"But the law’s problematic start is competing with news about the government shutdown that Americans largely blame on Republicans. This is undoubtedly a relief to Sebelius and the Administration..." Why would that be so? The issue of the Affordable Care Act's implementation is of primary import and directly tied into the government shutdown. It's not competing with another issue. It is the single issue at the direct center of attention in all this mess. It couldn't possibly be receiving any more attention.

"At one particularly wonky moment, a confused Stewart, trying to understand the secretary’s points, said, “Let me ask you this. Am I a stupid man?" He wasn't baffled for lack of understanding the complicated nature at the law. He said that out of frustration for having to ask the same question repeatedly without receiving an honest straightforward answer from Sebelius. He was employing self-deprecation, with a surface level reading as you implied, yes. However, based on his body language and similar ways in which he has responded to other guests when he is grilling them and not getting a proper response to a reasonable line of inquiry, he was really asking her if she thought he was stupid for not buying the line she was trying to sell him.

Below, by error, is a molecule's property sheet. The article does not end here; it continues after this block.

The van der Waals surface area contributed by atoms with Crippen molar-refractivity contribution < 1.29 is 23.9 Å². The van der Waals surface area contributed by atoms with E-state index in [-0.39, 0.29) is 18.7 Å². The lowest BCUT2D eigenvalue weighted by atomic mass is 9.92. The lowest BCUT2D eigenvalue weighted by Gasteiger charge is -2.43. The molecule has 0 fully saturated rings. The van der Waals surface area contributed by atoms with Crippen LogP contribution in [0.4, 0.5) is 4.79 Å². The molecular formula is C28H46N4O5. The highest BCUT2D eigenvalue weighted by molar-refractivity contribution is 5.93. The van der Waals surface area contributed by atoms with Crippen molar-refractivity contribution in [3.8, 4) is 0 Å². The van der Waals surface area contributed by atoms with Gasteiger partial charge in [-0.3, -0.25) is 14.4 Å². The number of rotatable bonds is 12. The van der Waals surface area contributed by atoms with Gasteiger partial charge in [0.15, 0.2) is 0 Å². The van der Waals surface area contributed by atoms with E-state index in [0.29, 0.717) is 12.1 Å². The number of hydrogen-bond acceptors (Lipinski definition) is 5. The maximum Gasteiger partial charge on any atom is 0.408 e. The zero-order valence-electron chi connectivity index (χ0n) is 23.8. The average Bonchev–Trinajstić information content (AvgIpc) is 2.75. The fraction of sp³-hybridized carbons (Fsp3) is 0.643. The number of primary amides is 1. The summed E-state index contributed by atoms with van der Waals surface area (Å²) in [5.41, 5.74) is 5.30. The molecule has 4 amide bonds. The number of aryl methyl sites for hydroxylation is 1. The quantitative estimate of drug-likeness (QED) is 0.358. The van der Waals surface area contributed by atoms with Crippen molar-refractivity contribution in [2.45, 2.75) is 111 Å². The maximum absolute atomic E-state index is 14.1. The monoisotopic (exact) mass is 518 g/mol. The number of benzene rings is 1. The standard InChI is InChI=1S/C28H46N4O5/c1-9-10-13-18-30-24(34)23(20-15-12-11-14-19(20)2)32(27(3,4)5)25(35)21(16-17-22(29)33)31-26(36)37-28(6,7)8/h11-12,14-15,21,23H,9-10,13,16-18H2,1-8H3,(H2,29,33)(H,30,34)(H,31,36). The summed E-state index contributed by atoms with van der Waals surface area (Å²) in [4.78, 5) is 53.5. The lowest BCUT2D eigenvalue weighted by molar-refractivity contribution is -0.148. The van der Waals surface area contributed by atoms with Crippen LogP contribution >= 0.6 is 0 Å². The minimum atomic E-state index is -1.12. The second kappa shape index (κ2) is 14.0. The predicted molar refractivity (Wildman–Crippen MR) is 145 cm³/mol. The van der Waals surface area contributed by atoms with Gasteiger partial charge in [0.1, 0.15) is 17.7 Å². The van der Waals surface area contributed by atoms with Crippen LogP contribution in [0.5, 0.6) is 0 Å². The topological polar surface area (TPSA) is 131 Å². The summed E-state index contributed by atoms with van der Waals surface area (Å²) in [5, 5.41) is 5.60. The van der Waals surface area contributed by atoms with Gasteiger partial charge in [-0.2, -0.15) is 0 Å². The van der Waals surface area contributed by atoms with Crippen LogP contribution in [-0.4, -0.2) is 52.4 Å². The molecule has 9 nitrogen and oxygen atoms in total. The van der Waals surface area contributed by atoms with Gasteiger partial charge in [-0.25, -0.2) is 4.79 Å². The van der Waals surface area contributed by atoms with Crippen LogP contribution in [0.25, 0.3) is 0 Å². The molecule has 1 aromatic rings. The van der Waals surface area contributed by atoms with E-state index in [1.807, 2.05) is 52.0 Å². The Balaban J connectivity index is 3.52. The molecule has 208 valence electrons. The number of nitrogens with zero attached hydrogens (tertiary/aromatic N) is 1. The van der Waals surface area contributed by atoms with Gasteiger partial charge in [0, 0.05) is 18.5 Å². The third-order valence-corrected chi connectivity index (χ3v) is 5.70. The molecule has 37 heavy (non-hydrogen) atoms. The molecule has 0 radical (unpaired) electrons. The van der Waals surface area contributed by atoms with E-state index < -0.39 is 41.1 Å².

You didn't even mention perhaps the single most important part of the entire show. Following the interview, before the show closed, Stewart gave a rare brief statement in which he again reasserted that Sebelius had failed to properly address his concerns of the controversial nature of delays in implementation for big businesses but not the individual mandate, forcing single parties and families into perhaps not being able to afford insurance under the new plan or otherwise be subject to a fine. Stewart then slammed her attempts at avoiding the question, openly wondering if perhaps she had lied to him in her non-answers. 

Hudymae